Seattle Mariners: What does the future hold for Wade LeBlanc?

SEATTLE, WA - SEPTEMBER 12: Wade LeBlanc #49 of the Seattle Mariners walks off the field after the fifth inning, in which he gave up a two run home run to the San Diego Padres, at Safeco Field on September 12, 2018 in Seattle, Washington. (Photo by Lindsey Wasson/Getty Images)
SEATTLE, WA - SEPTEMBER 12: Wade LeBlanc #49 of the Seattle Mariners walks off the field after the fifth inning, in which he gave up a two run home run to the San Diego Padres, at Safeco Field on September 12, 2018 in Seattle, Washington. (Photo by Lindsey Wasson/Getty Images) /
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Of the many surprising narratives to jump out of 2018, none may have been more out of nowhere than Wade LeBlanc. With the risk of regression always looming, do the Mariners see a future with LeBlanc, and if so, in what role?

On July 3, the Mariners signed LeBlanc to an option-heavy extension that, at the very least, guarantees him a spot on their roster in 2019. It’s an extremely team-friendly deal, but one that LeBlanc happily welcomes considering how close he was to exiting the MLB for good.

The Mariners signed LeBlanc after he was cut by the Yankees in the middle of Spring Training. It was a big league deal, though the M’s initially saw him as no more than an occasional long relief pitcher who could start in a pinch.

Well, that pinch came in a hurry after Erasmo Ramirez quickly found himself on the disabled list. Making his first start at the beginning of May, LeBlanc finished the month allowing just six runs in six starts. He wasn’t flashy by any means, but he gave the Mariners solid innings. For that, he stuck.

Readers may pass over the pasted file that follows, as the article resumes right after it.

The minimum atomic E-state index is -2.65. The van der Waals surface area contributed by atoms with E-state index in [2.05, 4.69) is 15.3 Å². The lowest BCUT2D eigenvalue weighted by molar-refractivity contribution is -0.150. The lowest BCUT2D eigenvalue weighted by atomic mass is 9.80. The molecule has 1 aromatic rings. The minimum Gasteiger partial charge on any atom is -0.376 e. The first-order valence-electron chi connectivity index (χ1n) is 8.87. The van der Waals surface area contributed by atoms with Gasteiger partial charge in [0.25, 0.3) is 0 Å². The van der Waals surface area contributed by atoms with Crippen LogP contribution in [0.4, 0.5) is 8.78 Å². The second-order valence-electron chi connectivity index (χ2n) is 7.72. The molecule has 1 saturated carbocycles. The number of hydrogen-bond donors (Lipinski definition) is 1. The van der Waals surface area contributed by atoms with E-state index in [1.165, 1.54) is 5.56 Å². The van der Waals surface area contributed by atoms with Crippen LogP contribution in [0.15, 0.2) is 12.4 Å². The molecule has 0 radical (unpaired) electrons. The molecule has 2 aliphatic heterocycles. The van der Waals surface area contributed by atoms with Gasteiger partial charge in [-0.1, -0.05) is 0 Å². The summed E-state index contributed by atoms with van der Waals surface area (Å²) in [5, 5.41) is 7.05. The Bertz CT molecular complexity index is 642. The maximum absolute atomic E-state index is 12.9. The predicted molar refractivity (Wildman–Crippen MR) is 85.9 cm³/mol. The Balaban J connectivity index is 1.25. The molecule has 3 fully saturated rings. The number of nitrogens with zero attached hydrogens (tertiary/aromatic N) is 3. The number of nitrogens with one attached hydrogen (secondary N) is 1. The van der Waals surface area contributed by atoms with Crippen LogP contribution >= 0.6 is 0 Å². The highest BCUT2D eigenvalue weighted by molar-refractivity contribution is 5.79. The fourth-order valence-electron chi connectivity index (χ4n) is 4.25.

Despite a few hiccups sprinkled here and there, LeBlanc never fell to the regression we all assumed was coming. Some will say he’s been the Mariners’ best pitcher this season, and that may not be as far-fetched as one may think. In the very least, I think everyone can agree that LeBlanc was the Mariners’ most consistent pitcher.

Still, LeBlanc feels like one of the most likely Mariners to hit a wall in 2019. Thankfully, his deal is so team-friendly that they’re not handcuffed in any way in the event that does happen. However, certain decisions this offseason may hinge upon LeBlanc’s role going forward.

While LeBlanc has been spectacular this season, it’s not ridiculous to question whether or not the Mariners are comfortable with guaranteeing him a spot in their rotation. Given the doubt infused in what I’ve written up to this point, they shouldn’t be… at least, not fully.

There is no question that LeBlanc has greatly overachieved in 2018. Yet, this has only been his third full season as a starter, and his first in nearly a decade. In terms of fWAR, three of his four best seasons have come as a full-time starter.

Perhaps the rotation is where LeBlanc has always belonged and he’s a late bloomer a la Rich Hill. Therefore, it’s not of the question that LeBlanc may continue to be a sturdy pitcher with the light threat of being a rare, occasional mess.

The Mariners have another option with LeBlanc: sell high on him while they have the chance. However, while LeBlanc would likely have a market out there for him, it’s hard to gauge what his actual value would be.

Given how well he’s pitched this season plus his insanely team-friendly contract, he could land the Mariners a decent piece or two in a deal. Such a deal, though, may have been a better fit in a stale market similar to last year’s. With some serious talent out on the free agent market this offseason, teams will likely not revert to the desperation we witnessed last Winter.

But the Mariners have the option to look for a deal, and they should at least listen if the phone rings. If not, LeBlanc truly isn’t doing any harm being a part of the roster. It’s just how he may affect their approach to, say, the starting pitching market in free agency.

It’s also possible that, due to his cheap contract and flexibility, he’ll have no effect on anything whatsoever.

Read. A look at Jerry Dipoto's mindset going into 2019. light

In any case, Wade LeBlanc makes the Mariners better. Whether it’s as a trade chip or their fifth starter, signing him last March was one of the better moves of Jerry Dipoto’s tenure.

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